How to Develop New Ideas and Opportunities for Your Business

If your business has been running smoothly and growing steadily, this may be the perfect time to think about exploring new opportunities. You’ll enjoy the luxury of brainstorming possibilities without the real-time pressure of having to immediately find a solution to a problem.

Sitting down with a blank pad of paper and waiting for inspiration to strike generally doesn’t lead to breakthrough ideas. You need to prime the pump by gathering news, trends, data, and other information about your industry and the products and services you provide. Start by scheduling a date and time on your calendar for brainstorming, allowing time for some prep work.

Set the stage for creative thinking

The reason it’s helpful to gather precedents, or existing ideas and trends is that it’s actually quite rare for new ideas to come out of nowhere. Many innovative ideas build on existing ideas.

Some industries have formalized this approach by introducing new ideas through a comparison to older ideas. For example, when writers pitch a new movie script, they use the “X meets Y” phrase: “It’s Out of Africa meets Pretty Woman.” A version of this formula is used to come up with new ideas for apps: “This new app is like Uber for ______.”

Build an archive of precedents, trends, and comparisons by reflecting on recent conversations and experiences. When you read an article or receive an email with an idea that intrigues you, save it to an idea folder. Make a list of any pain points you’ve observed in interactions with your customers and other businesses. Note examples of people talking about something new or doing something differently. Even if an example seems unrelated to your business, it might spark relevant ideas.

Compiling a list of your business’s strengths will also prove useful for brainstorming new ideas. Include the most popular services or products you offer, your most efficient internal processes, and a selection of customers’ reviews.

Brainstorming guidelines

You can definitely brainstorm ideas alone, but having others who understand your business join you will produce more ideas. Potential collaborators for a brainstorming session might be employees, vendors, and even customers. Consider how you might compensate them in return for their time.

Focus your brainstorming session with a prompt or several prompts. A prompt is a high-level, open-ended question like, What new service or product can I offer customers? Another formula for a brainstorming prompt is, What if we …?

For each of the precedents and examples you’ve gathered, come up with an idea of how you might adapt or modify this example to your business, drawing on your knowledge of your business strengths.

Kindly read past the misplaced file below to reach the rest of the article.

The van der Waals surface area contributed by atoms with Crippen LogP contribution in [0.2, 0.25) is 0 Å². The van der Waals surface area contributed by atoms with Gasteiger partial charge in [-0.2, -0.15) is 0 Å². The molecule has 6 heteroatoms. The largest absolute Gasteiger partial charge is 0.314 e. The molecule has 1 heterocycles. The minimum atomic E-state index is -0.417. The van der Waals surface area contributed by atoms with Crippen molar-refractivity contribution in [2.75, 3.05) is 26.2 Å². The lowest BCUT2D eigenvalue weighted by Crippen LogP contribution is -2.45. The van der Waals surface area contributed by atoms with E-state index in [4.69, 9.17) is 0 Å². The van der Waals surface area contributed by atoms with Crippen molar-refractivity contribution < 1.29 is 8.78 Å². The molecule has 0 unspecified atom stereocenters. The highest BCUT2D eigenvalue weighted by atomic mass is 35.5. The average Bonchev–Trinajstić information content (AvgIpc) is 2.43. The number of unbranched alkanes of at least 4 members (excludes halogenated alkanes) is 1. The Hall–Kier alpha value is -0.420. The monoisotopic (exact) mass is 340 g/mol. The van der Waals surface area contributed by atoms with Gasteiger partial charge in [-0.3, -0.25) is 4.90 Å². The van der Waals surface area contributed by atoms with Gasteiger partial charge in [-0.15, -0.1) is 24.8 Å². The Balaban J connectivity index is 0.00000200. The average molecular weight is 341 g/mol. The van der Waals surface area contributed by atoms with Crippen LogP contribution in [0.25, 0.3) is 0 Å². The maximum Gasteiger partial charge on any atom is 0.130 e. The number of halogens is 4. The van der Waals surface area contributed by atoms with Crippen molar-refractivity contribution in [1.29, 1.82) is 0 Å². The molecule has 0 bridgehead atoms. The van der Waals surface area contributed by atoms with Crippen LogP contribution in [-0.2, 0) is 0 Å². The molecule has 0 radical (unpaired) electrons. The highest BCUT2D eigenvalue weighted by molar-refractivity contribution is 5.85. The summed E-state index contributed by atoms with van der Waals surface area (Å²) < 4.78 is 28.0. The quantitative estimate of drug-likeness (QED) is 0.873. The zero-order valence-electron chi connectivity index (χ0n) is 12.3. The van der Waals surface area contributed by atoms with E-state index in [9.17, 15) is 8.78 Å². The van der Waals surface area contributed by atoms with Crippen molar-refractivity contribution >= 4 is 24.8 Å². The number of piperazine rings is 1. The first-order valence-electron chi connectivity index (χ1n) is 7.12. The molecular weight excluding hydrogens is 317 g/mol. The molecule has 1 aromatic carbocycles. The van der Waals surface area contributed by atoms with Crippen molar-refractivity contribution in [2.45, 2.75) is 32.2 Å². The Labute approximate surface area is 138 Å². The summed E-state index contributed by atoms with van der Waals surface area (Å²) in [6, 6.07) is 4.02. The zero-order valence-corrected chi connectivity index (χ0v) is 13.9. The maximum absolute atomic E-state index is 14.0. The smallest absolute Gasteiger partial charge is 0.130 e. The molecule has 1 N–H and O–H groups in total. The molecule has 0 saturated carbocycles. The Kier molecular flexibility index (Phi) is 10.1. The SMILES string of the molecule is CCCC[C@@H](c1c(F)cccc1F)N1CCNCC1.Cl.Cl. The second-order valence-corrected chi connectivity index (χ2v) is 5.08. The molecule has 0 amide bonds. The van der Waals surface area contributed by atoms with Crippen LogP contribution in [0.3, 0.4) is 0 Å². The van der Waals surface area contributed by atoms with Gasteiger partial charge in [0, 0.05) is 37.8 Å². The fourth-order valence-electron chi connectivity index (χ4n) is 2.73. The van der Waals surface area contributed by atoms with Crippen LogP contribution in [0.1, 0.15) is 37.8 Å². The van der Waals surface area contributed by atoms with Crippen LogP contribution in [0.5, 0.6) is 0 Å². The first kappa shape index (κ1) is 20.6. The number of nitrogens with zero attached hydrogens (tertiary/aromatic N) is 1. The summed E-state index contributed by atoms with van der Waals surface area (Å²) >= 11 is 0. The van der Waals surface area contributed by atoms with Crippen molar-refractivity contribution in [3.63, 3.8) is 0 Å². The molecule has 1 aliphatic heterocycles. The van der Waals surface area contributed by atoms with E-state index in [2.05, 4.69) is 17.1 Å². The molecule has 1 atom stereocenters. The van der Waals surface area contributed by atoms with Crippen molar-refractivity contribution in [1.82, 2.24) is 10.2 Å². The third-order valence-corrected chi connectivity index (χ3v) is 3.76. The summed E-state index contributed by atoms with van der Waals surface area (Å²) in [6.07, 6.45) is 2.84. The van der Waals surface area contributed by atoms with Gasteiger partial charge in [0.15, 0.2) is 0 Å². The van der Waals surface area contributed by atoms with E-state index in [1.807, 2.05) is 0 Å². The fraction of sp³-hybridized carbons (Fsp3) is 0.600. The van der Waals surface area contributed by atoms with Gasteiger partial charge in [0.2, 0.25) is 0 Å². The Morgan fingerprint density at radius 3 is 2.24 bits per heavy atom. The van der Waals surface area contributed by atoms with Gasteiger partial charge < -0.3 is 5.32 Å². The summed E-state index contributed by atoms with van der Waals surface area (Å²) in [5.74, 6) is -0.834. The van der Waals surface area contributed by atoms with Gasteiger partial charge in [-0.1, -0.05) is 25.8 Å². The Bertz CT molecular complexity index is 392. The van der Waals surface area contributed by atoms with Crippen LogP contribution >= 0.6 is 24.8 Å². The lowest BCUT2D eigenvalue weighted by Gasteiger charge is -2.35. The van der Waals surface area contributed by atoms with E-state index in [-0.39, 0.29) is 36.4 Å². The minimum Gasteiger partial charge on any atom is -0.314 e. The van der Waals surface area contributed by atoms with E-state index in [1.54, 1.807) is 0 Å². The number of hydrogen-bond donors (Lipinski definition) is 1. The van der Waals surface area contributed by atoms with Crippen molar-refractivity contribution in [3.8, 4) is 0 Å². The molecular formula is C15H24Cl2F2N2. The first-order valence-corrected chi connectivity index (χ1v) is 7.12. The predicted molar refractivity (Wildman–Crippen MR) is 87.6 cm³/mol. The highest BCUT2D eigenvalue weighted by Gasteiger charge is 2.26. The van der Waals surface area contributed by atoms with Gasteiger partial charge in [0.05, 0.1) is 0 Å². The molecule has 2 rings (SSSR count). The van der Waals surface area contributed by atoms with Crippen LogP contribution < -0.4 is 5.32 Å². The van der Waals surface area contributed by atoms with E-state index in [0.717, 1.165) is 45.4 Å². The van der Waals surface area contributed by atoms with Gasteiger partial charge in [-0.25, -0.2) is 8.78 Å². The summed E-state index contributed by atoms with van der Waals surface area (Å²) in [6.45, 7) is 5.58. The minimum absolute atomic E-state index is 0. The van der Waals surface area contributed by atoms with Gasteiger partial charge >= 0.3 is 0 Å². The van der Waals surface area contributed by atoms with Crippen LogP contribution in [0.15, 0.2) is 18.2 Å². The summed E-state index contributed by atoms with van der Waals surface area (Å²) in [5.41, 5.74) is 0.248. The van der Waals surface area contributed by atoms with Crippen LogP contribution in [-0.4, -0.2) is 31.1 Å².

It helps to use Post-It notes to capture ideas. That way you can put one idea on one piece of paper. Later on, you’ll use the Post-It notes to sort, rearrange and discard ideas.

Set a specific amount of time to brainstorm, either an hour or 90 minutes. Having a limited amount of time can help you focus better on the task at hand.

Stop brainstorming about 15-20 minutes before the end of your scheduled session. Use the remaining time to sort through the Post-It notes you’ve created. Group related ideas together and separate ideas that seem impractical – but don’t discard them yet.

This activity brings your brainstorming session to an end, but your work isn’t quite over.

Synthesizing your ideas

Take a day or two to let the ideas simmer in the back of your mind before you tackle the synthesis phase. Giving yourself some space allows you to approach the ideas you generated with a fresh lens.

Select ideas that seem worth further consideration by ranking them in terms of the ones that seem most viable. You might use a numbering system with 1 for the most viable and 5 for the least.

Starting with the ideas your ranked 1, answer these questions:

  • Does this idea align with your business values and goals?
  • What additional knowledge do you need to evaluate the potential of this idea?
  • What funding and resources might you need to successfully implement this idea?
  • What are the potential roadblocks?

Depending on the quantity and quality of ideas you generated, you may wish to repeat the process with the remaining ideas and discard the ideas ranked 5.

Will any of your ideas generated through this brainstorming process become a reality? Time will tell. But trust the process to jumpstart your thinking about new opportunities: the ideas you came up with may stick in your mind and evolve into something new that could transform your business.

If you would like to learn more about how this might apply to your business, let’s talk:

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